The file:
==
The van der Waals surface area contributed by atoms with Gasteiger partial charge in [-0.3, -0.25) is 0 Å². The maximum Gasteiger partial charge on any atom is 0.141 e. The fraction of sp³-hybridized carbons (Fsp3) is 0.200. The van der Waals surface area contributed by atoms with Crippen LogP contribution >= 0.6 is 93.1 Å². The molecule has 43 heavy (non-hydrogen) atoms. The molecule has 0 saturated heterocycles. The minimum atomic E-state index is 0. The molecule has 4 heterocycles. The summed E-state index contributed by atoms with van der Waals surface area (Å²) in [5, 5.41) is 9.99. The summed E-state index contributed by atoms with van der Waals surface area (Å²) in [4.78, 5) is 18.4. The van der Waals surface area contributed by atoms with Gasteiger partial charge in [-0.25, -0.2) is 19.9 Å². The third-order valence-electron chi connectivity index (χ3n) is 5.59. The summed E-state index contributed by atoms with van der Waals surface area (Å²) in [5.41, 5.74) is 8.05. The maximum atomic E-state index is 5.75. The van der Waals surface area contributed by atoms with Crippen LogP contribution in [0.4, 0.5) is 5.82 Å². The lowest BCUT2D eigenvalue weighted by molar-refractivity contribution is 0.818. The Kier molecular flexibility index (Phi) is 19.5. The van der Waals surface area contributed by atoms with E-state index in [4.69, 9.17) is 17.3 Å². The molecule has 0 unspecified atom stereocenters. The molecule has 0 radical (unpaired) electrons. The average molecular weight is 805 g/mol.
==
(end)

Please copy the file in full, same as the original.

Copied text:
The van der Waals surface area contributed by atoms with Gasteiger partial charge in [-0.3, -0.25) is 0 Å². The maximum Gasteiger partial charge on any atom is 0.141 e. The fraction of sp³-hybridized carbons (Fsp3) is 0.200. The van der Waals surface area contributed by atoms with Crippen LogP contribution >= 0.6 is 93.1 Å². The molecule has 43 heavy (non-hydrogen) atoms. The molecule has 0 saturated heterocycles. The minimum atomic E-state index is 0. The molecule has 4 heterocycles. The summed E-state index contributed by atoms with van der Waals surface area (Å²) in [5, 5.41) is 9.99. The summed E-state index contributed by atoms with van der Waals surface area (Å²) in [4.78, 5) is 18.4. The van der Waals surface area contributed by atoms with Gasteiger partial charge in [-0.25, -0.2) is 19.9 Å². The third-order valence-electron chi connectivity index (χ3n) is 5.59. The summed E-state index contributed by atoms with van der Waals surface area (Å²) in [5.41, 5.74) is 8.05. The maximum atomic E-state index is 5.75. The van der Waals surface area contributed by atoms with Crippen LogP contribution in [0.4, 0.5) is 5.82 Å². The lowest BCUT2D eigenvalue weighted by molar-refractivity contribution is 0.818. The Kier molecular flexibility index (Phi) is 19.5. The van der Waals surface area contributed by atoms with E-state index in [4.69, 9.17) is 17.3 Å². The molecule has 0 unspecified atom stereocenters. The molecule has 0 radical (unpaired) electrons. The average molecular weight is 805 g/mol.